As shocking as the news may be to the Republican right, certain factions of the American people and much of the media, oral sex wasn't invented in the Oval Office sometime in 1996. No, it's at least five years older than that, its origins having been traced to a migrant worker's shanty in the one-horse burg of Blowtown, on the other side of the tracks where people (most of them registered Democrats) just don't know any better than to put their mouths on the private parts of others.
But now, a pert little volume has arrived on the scene, presenting new evidence that the tradition of oral sex may stretch back even further than that -- who knew? "Going Down: Lip Service From Great Writers" is a collection of writings on the joys of pearl diving and cone honing that includes material from late-19th century scribes like Oscar Wilde and Frank Harris as well as more recent entries from the likes of John Updike and Philip Roth. Women doing men, men doing women, men doing men, women doing women: Everybody's doing it in "Going Down," almost all of them having a mighty fine time, and nobody's embarrassed about it at all.
The best entries in "Going Down" are the ones that are out-and-out pulp, shamelessly and unapologetically hedonistic, like the bawdy excerpt from Erica Jong's "Fanny" in which Fanny, disguised as a man, has her way with a cutie-pie chambermaid. An excerpt from "Teleny," an anonymous novel attributed to Wilde, is a playland of sensuous camp, funny and florid but also a little bit touching, considering how discreet gay men (and lesbians) of Wilde's time were forced to be. In "Teleny," when two men finally consummate their love, it's in a room with puffy white quilted walls, curly lamb's fleece on the floor and a big polar-bear skin thrown over a couch: "In an instant I was not only stark naked, but stretched on the bear-skin, whilst he, standing in front of me, was gloating upon me with famished eyes." Later, the two share a modest repast of goose-liver pbte, partridge and truffle shavings: "All these delicacies were served in dainty blue old Delft and Savona ware, for he had already heard of my hobby for old majolica." (Fiestaware hadn't been invented yet.)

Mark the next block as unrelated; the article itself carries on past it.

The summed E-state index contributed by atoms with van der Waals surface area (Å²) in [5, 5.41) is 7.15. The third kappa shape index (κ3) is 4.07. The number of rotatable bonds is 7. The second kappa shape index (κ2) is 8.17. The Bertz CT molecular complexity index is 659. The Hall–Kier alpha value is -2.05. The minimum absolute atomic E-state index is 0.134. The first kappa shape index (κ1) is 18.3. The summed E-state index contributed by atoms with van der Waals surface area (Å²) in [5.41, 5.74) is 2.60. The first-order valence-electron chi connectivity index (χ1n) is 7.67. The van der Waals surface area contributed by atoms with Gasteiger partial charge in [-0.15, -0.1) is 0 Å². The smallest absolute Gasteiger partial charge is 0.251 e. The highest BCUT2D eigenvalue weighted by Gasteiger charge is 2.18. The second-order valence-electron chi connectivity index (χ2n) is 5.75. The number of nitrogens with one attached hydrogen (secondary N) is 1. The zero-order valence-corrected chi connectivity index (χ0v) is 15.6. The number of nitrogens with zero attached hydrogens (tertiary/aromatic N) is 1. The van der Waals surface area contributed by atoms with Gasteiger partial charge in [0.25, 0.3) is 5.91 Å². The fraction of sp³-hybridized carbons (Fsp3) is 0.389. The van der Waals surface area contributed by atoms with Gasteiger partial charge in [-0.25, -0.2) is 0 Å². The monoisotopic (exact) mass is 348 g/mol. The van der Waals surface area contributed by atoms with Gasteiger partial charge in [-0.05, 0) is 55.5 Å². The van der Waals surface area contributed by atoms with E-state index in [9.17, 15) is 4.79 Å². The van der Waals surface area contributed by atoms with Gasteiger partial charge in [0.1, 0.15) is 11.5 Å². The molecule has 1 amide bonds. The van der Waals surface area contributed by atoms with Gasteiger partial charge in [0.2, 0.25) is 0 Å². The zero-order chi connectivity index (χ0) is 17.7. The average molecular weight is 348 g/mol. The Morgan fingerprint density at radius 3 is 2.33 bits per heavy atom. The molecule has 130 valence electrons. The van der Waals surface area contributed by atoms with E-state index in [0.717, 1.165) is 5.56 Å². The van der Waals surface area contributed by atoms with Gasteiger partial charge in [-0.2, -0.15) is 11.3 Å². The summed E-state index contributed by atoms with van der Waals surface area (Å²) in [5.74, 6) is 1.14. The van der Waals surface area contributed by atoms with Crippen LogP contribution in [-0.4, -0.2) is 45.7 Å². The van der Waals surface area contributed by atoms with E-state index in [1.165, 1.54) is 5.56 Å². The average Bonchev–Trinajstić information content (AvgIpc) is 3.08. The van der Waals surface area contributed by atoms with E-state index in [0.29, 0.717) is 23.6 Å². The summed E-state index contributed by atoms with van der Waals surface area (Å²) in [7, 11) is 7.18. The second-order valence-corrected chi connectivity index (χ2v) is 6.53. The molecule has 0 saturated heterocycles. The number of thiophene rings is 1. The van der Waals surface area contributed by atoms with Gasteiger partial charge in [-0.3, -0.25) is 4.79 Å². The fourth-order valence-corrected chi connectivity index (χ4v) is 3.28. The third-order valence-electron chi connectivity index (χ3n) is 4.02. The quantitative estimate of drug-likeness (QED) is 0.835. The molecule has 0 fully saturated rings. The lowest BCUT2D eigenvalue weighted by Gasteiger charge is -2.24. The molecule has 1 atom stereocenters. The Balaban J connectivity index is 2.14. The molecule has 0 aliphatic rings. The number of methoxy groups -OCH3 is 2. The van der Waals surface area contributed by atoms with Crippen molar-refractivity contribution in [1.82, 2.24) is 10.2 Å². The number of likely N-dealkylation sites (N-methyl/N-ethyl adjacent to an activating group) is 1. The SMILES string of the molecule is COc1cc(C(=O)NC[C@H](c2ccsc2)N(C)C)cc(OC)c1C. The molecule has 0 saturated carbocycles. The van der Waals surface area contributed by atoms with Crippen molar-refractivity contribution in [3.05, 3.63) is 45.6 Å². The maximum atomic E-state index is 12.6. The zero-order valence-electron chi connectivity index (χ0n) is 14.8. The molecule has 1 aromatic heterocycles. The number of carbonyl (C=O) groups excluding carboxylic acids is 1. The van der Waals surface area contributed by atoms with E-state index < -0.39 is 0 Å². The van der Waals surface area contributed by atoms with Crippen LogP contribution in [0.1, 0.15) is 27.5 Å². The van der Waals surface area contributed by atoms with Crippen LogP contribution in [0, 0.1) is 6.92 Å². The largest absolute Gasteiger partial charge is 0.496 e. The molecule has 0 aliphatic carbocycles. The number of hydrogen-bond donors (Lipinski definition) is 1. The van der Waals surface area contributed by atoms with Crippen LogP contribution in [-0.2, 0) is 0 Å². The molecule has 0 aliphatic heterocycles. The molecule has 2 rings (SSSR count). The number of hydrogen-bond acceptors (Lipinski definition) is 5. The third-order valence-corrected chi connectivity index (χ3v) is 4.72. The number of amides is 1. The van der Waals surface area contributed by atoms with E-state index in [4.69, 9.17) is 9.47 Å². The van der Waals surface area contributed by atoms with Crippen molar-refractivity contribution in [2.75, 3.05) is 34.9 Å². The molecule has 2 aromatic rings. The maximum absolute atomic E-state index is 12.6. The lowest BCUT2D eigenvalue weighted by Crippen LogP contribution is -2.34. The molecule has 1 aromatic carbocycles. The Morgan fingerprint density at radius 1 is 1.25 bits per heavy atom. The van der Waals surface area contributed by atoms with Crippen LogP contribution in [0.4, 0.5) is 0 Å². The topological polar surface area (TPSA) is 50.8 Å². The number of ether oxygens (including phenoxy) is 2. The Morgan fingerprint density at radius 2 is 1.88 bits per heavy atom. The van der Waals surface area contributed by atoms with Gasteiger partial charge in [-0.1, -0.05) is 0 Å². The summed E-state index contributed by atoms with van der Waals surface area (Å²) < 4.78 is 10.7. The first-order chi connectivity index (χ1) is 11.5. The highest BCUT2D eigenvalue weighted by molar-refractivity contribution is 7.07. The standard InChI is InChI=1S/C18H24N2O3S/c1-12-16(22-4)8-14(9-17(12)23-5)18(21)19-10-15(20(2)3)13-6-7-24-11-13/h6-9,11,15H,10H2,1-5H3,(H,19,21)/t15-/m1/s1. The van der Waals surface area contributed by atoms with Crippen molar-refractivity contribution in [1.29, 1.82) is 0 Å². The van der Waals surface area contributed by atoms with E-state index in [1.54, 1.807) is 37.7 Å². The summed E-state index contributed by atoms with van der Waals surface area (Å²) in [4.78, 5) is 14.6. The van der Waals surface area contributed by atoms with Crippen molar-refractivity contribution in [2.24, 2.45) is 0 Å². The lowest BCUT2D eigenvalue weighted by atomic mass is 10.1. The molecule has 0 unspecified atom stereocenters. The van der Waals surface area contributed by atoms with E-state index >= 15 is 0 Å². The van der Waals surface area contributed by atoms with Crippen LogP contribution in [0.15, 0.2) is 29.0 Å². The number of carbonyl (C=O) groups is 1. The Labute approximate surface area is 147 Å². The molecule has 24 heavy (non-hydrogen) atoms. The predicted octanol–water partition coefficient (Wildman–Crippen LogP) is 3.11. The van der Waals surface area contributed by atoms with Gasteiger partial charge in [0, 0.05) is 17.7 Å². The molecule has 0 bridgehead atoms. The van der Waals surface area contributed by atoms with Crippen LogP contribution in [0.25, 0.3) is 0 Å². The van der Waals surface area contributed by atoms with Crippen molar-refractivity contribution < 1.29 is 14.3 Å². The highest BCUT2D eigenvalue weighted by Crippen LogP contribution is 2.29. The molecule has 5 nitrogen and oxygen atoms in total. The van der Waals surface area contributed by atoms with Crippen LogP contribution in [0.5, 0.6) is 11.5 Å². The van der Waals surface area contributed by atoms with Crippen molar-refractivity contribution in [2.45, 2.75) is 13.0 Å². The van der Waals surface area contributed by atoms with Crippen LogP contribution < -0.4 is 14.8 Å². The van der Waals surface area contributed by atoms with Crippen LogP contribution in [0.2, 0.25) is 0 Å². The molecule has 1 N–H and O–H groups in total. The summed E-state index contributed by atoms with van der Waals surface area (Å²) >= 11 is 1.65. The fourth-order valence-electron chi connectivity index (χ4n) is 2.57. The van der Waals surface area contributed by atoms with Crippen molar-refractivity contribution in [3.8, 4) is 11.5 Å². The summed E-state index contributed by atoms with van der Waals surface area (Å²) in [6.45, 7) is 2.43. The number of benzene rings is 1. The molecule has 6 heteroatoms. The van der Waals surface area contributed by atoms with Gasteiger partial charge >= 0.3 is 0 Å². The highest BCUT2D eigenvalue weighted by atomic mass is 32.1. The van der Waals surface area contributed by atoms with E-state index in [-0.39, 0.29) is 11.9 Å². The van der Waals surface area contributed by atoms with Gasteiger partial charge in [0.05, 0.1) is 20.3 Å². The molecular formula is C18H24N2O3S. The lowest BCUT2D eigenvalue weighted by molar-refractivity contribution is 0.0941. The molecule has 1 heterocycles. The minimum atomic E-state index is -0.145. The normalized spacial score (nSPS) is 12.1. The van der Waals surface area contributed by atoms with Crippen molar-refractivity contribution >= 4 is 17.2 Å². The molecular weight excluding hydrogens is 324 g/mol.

"Going Down" is less successful when it tries to be high-minded instead of simply joyous. "The Woman on the Dunes," by Anaos Nin, reads like nothing more than a fluttery attempt to shock and titillate, a bit of nonsense in which a woman recalls how she was once taken from behind by a stranger as she watched an execution. (Ho-hum, been there, done that.) And in Harold Brodkey's leaden "Innocence," a man worries so much about bringing his partner to orgasm ("Any attempted act confers vulnerability on you, but an act devoted to her pleasure represented doubled vulnerability since only she could judge it; and I was safe only if I was immune or insensitive to her; but if I was immune or insensitive I could not hope to help her come ...") that you wish you could just tell him to stop thinking and start licking.
But especially in these troubled times of ours, you can't blame "Going Down" for trying to confer a little respectability on one of the greatest pleasures known to man- and womankind. As Updike writes, "Mouths ... are noble. They move in the brain's court. We send our genitals mating down below like peasants, but when the mouth condescends, mind and body marry." Oral sex isn't universal in the animal kingdom. Birds don't do it, bees don't do it -- but you can bet that if they had lips, they would.